Wood. Fyrst I desire you to heare me a few wordes. You haue said you will geue me spirituall counsell. Be you sure that you haue the spirite of God?

Chichest. MarginaliaThe Papistes in doubt whether they haue þe spirite of God.No, I am not sure of that.

Wood. No? be you not sure of that?

Chichest. No by Saint Mary, I dare not be so bolde to say so: I doubt of that.

Wood. Then you be lyke the waues of þe sea, as saith Saint Iames, that be tossed about with the wind, and be vnstable in all your wayes, and can looke for no good thing at the Lordes hand: Yea, ye are neyther hote nor colde, and therfore God wil spue you out of his mouth, as sayth S. Iohn. Then they were in a great fury, especially Doctor Story, saying.

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Story. MarginaliaD. Story in a fury.What a peruerse fellow is this? he hath the Deuill within hym, and is madde. He is worse then the Deuill. Now I perceaue that it is true that is reported by thee, and it is the pride of al such heretickes, to boast themselues.

Chichest. Yea surely, he is sent to me to learne, and taketh vpon hym to teach me.

Wood. I seing their blindnes and blasphemy, it made my hart melt, and mine eyes gushe out with teares, saying: The Iewes sayd to Christ, he had the Deuill, and was madde, as you haue said here by me. But I know, the seruaunt is not aboue his maister. And God forbid that I should learne of him that confesseth that he hath not the syirite of God.

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Chichest. MarginaliaHe is no true Christian that hath not the spirite of God.Why? do you thinke that you haue the spirite of God?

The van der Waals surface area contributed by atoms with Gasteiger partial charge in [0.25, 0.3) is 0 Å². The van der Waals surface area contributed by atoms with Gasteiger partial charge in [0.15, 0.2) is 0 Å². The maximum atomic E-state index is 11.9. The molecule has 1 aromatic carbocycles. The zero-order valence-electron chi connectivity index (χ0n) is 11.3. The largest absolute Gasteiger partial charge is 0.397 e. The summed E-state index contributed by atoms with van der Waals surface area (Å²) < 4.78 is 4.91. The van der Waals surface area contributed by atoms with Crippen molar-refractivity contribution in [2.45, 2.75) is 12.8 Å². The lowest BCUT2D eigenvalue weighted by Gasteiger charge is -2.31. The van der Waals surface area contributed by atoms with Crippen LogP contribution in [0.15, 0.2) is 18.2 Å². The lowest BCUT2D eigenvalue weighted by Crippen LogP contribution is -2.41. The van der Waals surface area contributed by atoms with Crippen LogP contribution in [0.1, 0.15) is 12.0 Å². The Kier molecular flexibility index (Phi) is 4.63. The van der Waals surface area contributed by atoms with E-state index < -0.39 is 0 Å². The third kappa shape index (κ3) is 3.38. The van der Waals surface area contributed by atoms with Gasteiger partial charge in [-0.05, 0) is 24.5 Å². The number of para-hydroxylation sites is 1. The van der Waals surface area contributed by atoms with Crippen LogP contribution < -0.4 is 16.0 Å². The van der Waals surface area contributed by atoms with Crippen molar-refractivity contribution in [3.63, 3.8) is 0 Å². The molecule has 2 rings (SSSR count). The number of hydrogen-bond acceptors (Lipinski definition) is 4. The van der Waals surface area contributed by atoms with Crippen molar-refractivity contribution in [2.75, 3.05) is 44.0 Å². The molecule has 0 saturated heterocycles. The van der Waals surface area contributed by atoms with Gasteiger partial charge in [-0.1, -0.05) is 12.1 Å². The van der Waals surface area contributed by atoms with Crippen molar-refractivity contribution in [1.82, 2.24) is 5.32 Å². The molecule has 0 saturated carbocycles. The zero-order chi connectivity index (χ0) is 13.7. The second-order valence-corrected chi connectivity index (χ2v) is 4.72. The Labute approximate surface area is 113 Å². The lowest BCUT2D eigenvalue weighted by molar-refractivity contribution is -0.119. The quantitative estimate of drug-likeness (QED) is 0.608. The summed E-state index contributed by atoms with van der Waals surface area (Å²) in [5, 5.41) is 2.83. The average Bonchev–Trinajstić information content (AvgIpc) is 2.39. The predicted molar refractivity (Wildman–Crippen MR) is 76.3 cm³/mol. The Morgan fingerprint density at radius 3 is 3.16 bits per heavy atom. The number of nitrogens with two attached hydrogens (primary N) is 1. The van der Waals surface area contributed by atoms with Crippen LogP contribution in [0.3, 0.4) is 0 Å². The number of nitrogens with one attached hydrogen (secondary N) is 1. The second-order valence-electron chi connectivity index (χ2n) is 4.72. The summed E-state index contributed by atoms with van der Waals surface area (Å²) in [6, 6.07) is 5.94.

Wood. I beleue verely that I haue the spirit of God.

Chichest. You boost more then euer Paule did, or any of the Apostles, the which is great presumption.

Wood. I boast not in my selfe, but in the gift of God, as Paul did, for he sayd: Marginaliai. Cor. vij.he beleued verely that he had the spirit of God, making therof no doubtes, in the first to the Corrinthians the seuenth chapter.

Chichest. It is not so: you belie the text.

Wood. If it be not so, let me be burned to morrow.

Story. Thou shalt not be burned to morrow: but þu shalt be burned within these sixe dayes, I promise thee.

MarginaliaWhether Paul was sure to haue the spirite of Christ.Chichest. If it be so, it is wrong translated, as it is in a thousand places more.

Wood. Then one looked in a Latin testament, and an other in a Greeke Testament, and they sayd it was in them both, that Paul supposed that he had þe spirite of God, but he was not sure.

Chichest. Euen so I hope, and suppose that I haue the spirite of God, but I am not sure.